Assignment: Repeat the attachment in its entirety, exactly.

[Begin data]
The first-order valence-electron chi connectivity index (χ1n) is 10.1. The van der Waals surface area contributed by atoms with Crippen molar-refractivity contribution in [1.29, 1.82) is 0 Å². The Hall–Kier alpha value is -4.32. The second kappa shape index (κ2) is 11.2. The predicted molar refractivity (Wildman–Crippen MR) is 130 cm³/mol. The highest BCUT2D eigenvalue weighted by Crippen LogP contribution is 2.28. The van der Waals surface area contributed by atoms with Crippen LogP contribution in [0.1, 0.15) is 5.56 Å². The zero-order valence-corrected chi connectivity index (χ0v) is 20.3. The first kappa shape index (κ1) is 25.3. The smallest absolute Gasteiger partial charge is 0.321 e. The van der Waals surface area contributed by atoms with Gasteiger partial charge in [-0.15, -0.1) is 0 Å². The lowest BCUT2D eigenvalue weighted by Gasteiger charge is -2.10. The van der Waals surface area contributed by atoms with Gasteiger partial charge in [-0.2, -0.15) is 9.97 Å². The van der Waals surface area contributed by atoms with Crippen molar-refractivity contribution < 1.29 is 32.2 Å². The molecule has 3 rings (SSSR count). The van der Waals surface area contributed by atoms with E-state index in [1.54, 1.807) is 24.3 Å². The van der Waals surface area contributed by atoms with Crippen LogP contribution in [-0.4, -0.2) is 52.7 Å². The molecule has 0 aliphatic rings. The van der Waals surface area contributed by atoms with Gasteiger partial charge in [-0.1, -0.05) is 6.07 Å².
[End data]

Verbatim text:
The first-order valence-electron chi connectivity index (χ1n) is 10.1. The van der Waals surface area contributed by atoms with Crippen molar-refractivity contribution in [1.29, 1.82) is 0 Å². The Hall–Kier alpha value is -4.32. The second kappa shape index (κ2) is 11.2. The predicted molar refractivity (Wildman–Crippen MR) is 130 cm³/mol. The highest BCUT2D eigenvalue weighted by Crippen LogP contribution is 2.28. The van der Waals surface area contributed by atoms with Crippen LogP contribution in [0.1, 0.15) is 5.56 Å². The zero-order valence-corrected chi connectivity index (χ0v) is 20.3. The first kappa shape index (κ1) is 25.3. The smallest absolute Gasteiger partial charge is 0.321 e. The van der Waals surface area contributed by atoms with Gasteiger partial charge in [-0.15, -0.1) is 0 Å². The lowest BCUT2D eigenvalue weighted by Gasteiger charge is -2.10. The van der Waals surface area contributed by atoms with Gasteiger partial charge in [-0.2, -0.15) is 9.97 Å². The van der Waals surface area contributed by atoms with Crippen molar-refractivity contribution < 1.29 is 32.2 Å². The molecule has 3 rings (SSSR count). The van der Waals surface area contributed by atoms with E-state index in [1.54, 1.807) is 24.3 Å². The van der Waals surface area contributed by atoms with Crippen LogP contribution in [-0.4, -0.2) is 52.7 Å². The molecule has 0 aliphatic rings. The van der Waals surface area contributed by atoms with Gasteiger partial charge in [-0.1, -0.05) is 6.07 Å².